"Is he going to be okay?" Stupid question. Stupid question, he berated himself. Of course he wasn't. None of them were. They were stuck for four days in the middle of nowhere, all their supplies had gone over a cliff, the ground they were sitting on was likely to fall away any moment, and there were probably wild animals in the woods, with sharp teeth and hungry bellies and a taste for scientists, and Sheppard was unconscious, probably dying, and Rodney's computer had gone, and with it all his preliminary notes on a revolutionary new power source that would win him international acclaim for sure, and there was no hope for them, none at all.

"We have to move further away," Rodney managed to say, looking from the cliff edge to the tree-line, and back again.

"Don't move." Ronon's voice was surprisingly quiet.

"Don't move? Why ever not? Oh." He saw that Sheppard was stirring, eyes fluttering open. Sheppard winced, and Rodney realised that there was full sunlight on his face. He moved round, blocking it as much as he could with his body, trying not to think – but how could he ever forget? – about the unstable cliff that was now a good five and a half inches closer to him than it had been before.

"How do you feel?" Ronon asked.

"Like a puddlejumper landed on my head." Rodney had once thought that Sheppard didn't show pain, at least not for the non life-threatening sort of injuries that, even so, would have all normal people screaming and demanding instant attention. Now he knew that Sheppard did show it, but you just had to know where to look. It was there in the small things: the muscles around his eyes; the tension of his jaw and his neck; the way he was breathing, quivering and fast. Though why he couldn't just say it out loud like normal people?

"Pupils seem okay," Ronon said.

"Someone stop the world spinning please?" Setting his jaw, Sheppard raised himself up onto his elbows. Rodney reached out abortively to help, but he had never quite learnt how to act around an injured Sheppard. Ronon, it seemed, had no such qualms. He helped Sheppard up, supported his weight, and turned him around away from the sun. Rodney's arm fell back to his side, and he felt the sun on the back of his neck, and shivered with the cold even of that.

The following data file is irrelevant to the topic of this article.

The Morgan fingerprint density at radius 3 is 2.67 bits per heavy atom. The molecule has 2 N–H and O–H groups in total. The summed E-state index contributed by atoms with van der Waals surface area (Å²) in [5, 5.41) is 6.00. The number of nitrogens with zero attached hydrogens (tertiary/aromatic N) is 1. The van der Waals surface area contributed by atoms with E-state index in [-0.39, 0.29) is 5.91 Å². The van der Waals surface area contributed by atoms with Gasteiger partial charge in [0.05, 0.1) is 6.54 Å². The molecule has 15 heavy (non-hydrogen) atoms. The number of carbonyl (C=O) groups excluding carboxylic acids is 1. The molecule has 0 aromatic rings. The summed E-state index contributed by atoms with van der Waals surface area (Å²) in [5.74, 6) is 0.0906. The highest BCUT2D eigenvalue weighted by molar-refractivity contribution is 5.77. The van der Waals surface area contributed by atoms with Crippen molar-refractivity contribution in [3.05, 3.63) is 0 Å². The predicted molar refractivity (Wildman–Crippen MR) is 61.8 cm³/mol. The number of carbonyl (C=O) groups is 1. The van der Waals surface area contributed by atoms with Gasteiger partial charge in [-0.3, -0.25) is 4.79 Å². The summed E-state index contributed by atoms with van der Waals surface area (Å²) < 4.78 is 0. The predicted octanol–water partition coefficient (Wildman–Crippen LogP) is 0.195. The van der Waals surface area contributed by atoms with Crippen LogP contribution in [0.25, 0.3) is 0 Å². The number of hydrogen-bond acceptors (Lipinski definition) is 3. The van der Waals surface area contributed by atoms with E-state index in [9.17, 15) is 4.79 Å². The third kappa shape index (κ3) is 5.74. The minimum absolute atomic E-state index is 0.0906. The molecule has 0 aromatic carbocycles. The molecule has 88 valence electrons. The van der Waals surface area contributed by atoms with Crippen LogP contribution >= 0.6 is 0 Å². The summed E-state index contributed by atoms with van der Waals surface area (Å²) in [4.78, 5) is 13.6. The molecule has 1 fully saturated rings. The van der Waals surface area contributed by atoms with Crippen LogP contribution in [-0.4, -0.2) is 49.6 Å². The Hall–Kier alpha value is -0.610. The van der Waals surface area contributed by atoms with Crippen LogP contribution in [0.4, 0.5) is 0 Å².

"Gonna puke?" he heard Ronon say.

"Don't think so." He saw Sheppard begin to shake his head, then stop himself. "Or maybe it was the cliff," he said. "I don't… really… remember. Count this as an idea that was better on paper."

"But we're all alive," Rodney felt the need to say, then felt the need to say it again. "We're all alive." It felt important enough to say again, too. "We're all alive." Strange how his voice was getting higher with each repetition. Strange how his hands were trembling. But it was important to say. Sometimes you had to say something out loud before you knew it was true. That's why it was particularly harsh when speaking and gesticulating was likely to hasten certain death, by making the jumper you were in plunge over the edge of a cliff towards a painful doom.

"Yes, we are." He heard the smile in Sheppard's voice.